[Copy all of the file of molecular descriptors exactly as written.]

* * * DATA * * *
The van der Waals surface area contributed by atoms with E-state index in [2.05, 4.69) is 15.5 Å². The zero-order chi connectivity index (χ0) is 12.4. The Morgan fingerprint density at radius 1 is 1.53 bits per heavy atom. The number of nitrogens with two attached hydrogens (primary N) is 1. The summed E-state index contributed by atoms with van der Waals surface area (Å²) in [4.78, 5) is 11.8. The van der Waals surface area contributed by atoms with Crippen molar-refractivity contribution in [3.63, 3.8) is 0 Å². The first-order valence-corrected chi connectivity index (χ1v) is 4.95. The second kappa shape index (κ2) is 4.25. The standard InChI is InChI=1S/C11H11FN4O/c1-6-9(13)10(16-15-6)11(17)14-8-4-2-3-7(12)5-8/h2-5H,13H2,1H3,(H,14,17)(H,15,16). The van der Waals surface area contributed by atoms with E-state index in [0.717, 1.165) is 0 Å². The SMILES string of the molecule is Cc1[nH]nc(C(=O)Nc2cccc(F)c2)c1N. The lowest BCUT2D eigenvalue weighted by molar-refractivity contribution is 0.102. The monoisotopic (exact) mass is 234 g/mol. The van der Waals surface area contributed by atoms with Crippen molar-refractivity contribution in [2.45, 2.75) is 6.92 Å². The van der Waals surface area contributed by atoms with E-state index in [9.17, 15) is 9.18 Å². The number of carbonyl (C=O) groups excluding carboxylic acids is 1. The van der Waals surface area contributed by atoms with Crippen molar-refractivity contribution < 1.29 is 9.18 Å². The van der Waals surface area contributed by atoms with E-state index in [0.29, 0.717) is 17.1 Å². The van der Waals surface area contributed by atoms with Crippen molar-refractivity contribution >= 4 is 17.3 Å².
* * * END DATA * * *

The van der Waals surface area contributed by atoms with E-state index in [2.05, 4.69) is 15.5 Å². The zero-order chi connectivity index (χ0) is 12.4. The Morgan fingerprint density at radius 1 is 1.53 bits per heavy atom. The number of nitrogens with two attached hydrogens (primary N) is 1. The summed E-state index contributed by atoms with van der Waals surface area (Å²) in [4.78, 5) is 11.8. The van der Waals surface area contributed by atoms with Crippen molar-refractivity contribution in [3.63, 3.8) is 0 Å². The first-order valence-corrected chi connectivity index (χ1v) is 4.95. The second kappa shape index (κ2) is 4.25. The standard InChI is InChI=1S/C11H11FN4O/c1-6-9(13)10(16-15-6)11(17)14-8-4-2-3-7(12)5-8/h2-5H,13H2,1H3,(H,14,17)(H,15,16). The van der Waals surface area contributed by atoms with E-state index in [0.717, 1.165) is 0 Å². The SMILES string of the molecule is Cc1[nH]nc(C(=O)Nc2cccc(F)c2)c1N. The lowest BCUT2D eigenvalue weighted by molar-refractivity contribution is 0.102. The monoisotopic (exact) mass is 234 g/mol. The van der Waals surface area contributed by atoms with Crippen molar-refractivity contribution in [2.45, 2.75) is 6.92 Å². The van der Waals surface area contributed by atoms with E-state index in [9.17, 15) is 9.18 Å². The number of carbonyl (C=O) groups excluding carboxylic acids is 1. The van der Waals surface area contributed by atoms with Crippen molar-refractivity contribution < 1.29 is 9.18 Å². The van der Waals surface area contributed by atoms with E-state index in [0.29, 0.717) is 17.1 Å². The van der Waals surface area contributed by atoms with Crippen molar-refractivity contribution >= 4 is 17.3 Å².